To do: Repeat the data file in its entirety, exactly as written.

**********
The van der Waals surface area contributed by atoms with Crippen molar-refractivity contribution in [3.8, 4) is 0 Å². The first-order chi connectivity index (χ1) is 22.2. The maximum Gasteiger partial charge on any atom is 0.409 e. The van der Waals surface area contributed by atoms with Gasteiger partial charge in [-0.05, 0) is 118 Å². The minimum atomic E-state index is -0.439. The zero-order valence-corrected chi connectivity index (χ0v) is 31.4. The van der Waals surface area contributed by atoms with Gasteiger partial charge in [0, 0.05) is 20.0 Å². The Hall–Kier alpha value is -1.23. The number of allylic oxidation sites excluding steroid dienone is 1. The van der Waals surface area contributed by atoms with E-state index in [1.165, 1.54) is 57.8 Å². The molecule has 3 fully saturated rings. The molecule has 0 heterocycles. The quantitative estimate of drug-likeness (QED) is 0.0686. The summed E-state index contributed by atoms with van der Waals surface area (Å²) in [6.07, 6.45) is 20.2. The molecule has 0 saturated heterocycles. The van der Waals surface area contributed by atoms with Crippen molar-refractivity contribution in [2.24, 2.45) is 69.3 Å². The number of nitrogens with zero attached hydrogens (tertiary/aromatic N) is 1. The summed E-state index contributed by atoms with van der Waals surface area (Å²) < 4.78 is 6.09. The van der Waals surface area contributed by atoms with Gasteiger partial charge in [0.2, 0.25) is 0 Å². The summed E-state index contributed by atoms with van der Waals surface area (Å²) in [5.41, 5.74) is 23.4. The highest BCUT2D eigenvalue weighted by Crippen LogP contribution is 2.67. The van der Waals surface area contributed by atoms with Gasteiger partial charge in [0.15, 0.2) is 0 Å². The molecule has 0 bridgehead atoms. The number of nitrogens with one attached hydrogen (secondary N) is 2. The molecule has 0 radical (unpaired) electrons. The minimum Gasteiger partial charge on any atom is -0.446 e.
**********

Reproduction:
The van der Waals surface area contributed by atoms with Crippen molar-refractivity contribution in [3.8, 4) is 0 Å². The first-order chi connectivity index (χ1) is 22.2. The maximum Gasteiger partial charge on any atom is 0.409 e. The van der Waals surface area contributed by atoms with Gasteiger partial charge in [-0.05, 0) is 118 Å². The minimum atomic E-state index is -0.439. The zero-order valence-corrected chi connectivity index (χ0v) is 31.4. The van der Waals surface area contributed by atoms with Gasteiger partial charge in [0, 0.05) is 20.0 Å². The Hall–Kier alpha value is -1.23. The number of allylic oxidation sites excluding steroid dienone is 1. The van der Waals surface area contributed by atoms with E-state index in [1.165, 1.54) is 57.8 Å². The molecule has 3 fully saturated rings. The molecule has 0 heterocycles. The quantitative estimate of drug-likeness (QED) is 0.0686. The summed E-state index contributed by atoms with van der Waals surface area (Å²) in [6.07, 6.45) is 20.2. The molecule has 0 saturated heterocycles. The van der Waals surface area contributed by atoms with Crippen molar-refractivity contribution in [2.24, 2.45) is 69.3 Å². The number of nitrogens with zero attached hydrogens (tertiary/aromatic N) is 1. The summed E-state index contributed by atoms with van der Waals surface area (Å²) < 4.78 is 6.09. The van der Waals surface area contributed by atoms with Gasteiger partial charge in [0.2, 0.25) is 0 Å². The summed E-state index contributed by atoms with van der Waals surface area (Å²) in [5.41, 5.74) is 23.4. The highest BCUT2D eigenvalue weighted by Crippen LogP contribution is 2.67. The van der Waals surface area contributed by atoms with Gasteiger partial charge in [0.15, 0.2) is 0 Å². The molecule has 0 bridgehead atoms. The number of nitrogens with one attached hydrogen (secondary N) is 2. The molecule has 0 radical (unpaired) electrons. The minimum Gasteiger partial charge on any atom is -0.446 e.